03/14/2014 03:39 pm ET Updated May 14, 2014

Therapeutic Rituals in Leviticus Shed Light on the Abortion Debate

First, I shall draw a lesson about human psychology out of the discussion of ritual sacrifice in Leviticus. Next, I shall make a seemingly unrelated observation about the contemporary abortion debate. Finally, I shall apply the Leviticus lesson to the abortion debate.

One reason for ritual sacrifice

The book of Leviticus contains detailed rules governing five different sorts of sacrifices. Each played a different role in Israelite life. Although we no longer do ritual sacrifices, these tasks still need to be accomplished. For example...

Suppose Dick is driving to a restaurant alertly, under the speed limit, with recently inspected brakes, but Baby Sally jumps in front of Dick's car, and is run over. If Dick is a normal person, he feels guilty. His friends try to comfort him. They tell him that it is not his fault, for he took reasonable precautions. But Dick still feels terrible. At an emotional level, he is mistakenly conflating physical responsibility with moral responsibility.

Dick: "Baby Sally would be safe if I had stayed home."

Friends: "True, but you did nothing wrong."

People need some mechanism for defusing these feelings of guilt and moral responsibility. The sin offering (chatat) and guilt offering (asham) described in Leviticus performed this therapeutic function. They were offered by Israelites who had inadvertently transgressed God's commandments. By allowing transgressors to discharge their inappropriate guilt feelings, these ritual sacrifices restored transgressors to proper relationships with God, the community, and themselves.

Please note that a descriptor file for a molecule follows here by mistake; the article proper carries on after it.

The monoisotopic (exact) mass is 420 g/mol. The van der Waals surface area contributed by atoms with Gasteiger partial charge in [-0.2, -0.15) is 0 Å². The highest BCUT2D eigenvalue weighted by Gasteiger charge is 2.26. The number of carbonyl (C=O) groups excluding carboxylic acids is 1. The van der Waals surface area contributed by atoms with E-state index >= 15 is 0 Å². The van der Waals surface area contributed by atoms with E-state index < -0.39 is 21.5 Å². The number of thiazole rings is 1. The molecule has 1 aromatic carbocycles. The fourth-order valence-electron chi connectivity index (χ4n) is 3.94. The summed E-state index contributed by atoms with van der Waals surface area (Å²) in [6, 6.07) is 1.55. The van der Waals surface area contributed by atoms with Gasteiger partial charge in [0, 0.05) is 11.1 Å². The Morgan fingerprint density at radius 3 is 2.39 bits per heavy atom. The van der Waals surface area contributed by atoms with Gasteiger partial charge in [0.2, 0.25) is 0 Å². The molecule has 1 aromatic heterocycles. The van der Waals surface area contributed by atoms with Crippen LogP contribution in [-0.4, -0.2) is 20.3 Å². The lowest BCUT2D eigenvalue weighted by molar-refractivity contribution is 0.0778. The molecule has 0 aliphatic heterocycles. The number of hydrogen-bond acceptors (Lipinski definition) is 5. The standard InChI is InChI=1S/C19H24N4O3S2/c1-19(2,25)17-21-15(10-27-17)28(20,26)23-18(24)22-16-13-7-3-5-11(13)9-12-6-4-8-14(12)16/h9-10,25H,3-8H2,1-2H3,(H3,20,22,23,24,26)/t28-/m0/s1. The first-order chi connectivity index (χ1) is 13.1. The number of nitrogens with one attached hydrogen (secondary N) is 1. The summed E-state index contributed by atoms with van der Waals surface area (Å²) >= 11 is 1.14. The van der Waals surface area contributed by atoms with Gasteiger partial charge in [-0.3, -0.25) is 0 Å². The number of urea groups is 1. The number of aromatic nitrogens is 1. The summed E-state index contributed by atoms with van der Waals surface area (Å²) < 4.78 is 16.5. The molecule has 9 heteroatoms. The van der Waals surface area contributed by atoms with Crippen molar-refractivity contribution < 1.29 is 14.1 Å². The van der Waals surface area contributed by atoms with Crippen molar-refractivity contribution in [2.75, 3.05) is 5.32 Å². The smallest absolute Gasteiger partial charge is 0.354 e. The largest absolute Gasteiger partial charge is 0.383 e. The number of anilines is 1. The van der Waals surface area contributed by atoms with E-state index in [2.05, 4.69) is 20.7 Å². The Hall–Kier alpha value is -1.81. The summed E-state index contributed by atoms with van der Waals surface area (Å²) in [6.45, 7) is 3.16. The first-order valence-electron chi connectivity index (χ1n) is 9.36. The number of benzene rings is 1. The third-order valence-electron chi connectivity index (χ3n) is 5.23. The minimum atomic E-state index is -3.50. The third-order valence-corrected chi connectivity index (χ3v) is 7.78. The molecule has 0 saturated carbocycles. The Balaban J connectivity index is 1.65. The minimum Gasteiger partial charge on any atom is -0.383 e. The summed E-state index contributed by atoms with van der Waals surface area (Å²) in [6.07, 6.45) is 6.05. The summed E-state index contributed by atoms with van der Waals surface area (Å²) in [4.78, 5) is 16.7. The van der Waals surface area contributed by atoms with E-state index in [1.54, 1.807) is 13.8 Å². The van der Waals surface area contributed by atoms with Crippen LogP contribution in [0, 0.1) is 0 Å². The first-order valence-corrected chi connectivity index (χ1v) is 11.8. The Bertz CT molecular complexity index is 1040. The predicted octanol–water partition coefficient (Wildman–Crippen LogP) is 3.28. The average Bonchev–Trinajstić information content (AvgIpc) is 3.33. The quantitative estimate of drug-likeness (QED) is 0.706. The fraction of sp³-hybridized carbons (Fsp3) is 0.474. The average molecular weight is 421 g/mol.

Switching gears: Pregnancy-due-to-rape

Consider the common, moderate pro-life position that abortion is wrong except in cases of pregnancy-due-to-rape. Notice that this position cannot be consistently maintained by people who think that abortion is murder -- a violation of the right to life of the fetus. Fetuses which are the result of rape clearly have the same right to life as fetuses which are not the result of rape. Thus, if abortion is wrong because it is murder, then the exception for pregnancy-due-to-rape is illegitimate.